Over the years Coke has found its way into many different recipes. You can use it as a marinade or glaze for meats (see below) or as a sweetener for baked beans, but one of our favorite ways to cook with Coke is by adding it to chocolate cake. Coke and chocolate pair perfectly in a moist, chocolate cake that we’d proudly serve at any Southern cook out. And if you’re worried about the cake being too sweet, we’ve cut down on extra toppings, like marshmallows, so you won’t end up in a sugar coma. 

7. Do seek out the glass bottles
With the overuse of plastic in the world, it’s actually easier to find glass bottles of Coke on store shelves now than in recent decades. And environmental concerns aside, drinking an ice-cold Coke out of a glass bottle is truly an experience unlike anything else. For the ultimate glass bottle experience, seek out Mexican Coca-Cola. Coca-Cola de Mexico truly tastes like a Coke in “the old days” because it’s still made with real sugar rather than high-fructose corn syrup.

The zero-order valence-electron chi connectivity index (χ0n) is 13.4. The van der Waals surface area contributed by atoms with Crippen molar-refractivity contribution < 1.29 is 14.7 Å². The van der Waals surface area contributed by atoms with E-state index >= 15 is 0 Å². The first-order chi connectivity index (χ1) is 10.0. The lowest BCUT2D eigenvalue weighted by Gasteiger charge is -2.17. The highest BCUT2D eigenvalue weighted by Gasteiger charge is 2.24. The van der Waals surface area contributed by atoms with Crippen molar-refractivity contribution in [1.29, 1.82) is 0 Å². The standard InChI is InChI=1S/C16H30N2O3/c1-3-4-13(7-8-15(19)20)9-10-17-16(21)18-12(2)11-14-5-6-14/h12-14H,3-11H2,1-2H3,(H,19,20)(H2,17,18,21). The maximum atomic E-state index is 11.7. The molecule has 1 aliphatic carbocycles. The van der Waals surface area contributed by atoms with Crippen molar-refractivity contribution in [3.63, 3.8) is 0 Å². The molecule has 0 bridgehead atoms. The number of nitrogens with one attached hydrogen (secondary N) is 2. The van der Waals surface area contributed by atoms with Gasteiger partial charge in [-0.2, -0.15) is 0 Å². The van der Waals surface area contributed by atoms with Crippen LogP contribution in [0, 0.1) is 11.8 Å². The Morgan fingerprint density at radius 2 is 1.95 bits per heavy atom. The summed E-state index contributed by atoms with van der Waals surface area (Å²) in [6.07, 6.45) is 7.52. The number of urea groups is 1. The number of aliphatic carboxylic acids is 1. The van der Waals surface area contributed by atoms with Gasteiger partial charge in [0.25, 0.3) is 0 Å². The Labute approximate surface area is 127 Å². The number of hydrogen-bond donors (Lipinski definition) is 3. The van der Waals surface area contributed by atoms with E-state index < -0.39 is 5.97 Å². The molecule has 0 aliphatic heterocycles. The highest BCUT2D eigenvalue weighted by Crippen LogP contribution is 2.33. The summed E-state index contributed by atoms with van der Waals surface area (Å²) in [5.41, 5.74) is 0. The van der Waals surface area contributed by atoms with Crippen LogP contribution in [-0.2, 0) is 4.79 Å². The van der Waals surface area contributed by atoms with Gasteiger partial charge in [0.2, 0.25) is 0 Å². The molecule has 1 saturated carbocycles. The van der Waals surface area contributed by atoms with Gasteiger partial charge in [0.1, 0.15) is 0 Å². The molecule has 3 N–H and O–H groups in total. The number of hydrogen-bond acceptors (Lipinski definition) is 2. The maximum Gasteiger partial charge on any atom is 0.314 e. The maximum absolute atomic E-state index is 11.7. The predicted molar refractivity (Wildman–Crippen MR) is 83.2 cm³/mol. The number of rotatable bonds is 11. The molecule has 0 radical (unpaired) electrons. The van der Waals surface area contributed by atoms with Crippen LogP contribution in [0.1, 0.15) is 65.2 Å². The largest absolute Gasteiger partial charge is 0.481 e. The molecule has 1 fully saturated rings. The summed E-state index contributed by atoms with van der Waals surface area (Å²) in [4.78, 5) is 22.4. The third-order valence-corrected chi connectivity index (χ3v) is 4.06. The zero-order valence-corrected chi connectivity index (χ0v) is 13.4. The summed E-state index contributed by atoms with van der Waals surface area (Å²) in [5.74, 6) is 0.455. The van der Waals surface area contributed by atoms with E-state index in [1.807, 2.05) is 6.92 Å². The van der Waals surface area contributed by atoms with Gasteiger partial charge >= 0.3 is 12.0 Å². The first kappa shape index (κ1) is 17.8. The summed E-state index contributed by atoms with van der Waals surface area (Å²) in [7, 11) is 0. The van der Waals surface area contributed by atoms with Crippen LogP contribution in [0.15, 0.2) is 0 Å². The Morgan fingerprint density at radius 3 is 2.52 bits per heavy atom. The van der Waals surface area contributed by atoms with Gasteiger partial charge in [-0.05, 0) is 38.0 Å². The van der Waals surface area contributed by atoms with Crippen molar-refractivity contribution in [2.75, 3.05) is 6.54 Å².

8. Don’t miss out on the opportunity to reduce it into a syrupy glaze 
Both Southern Kitchen's Jeffrey Gardner and chef Virginia Willis love using this Southern soda as a glaze for any meat under the sun. Willis learned from her grandmother how to use Coke as a glaze, along with a little brown sugar and mustard, to coat the outside of a spiral ham. As the ham cooks, the glaze caramelizes into a coating that is the perfect balance of sweet and savory. But definitely don't stop here. Try creating a Coca-Cola glaze for chicken wings and ribs too. 

9. Do eat it with a barbecue sandwich, nachos or roast chicken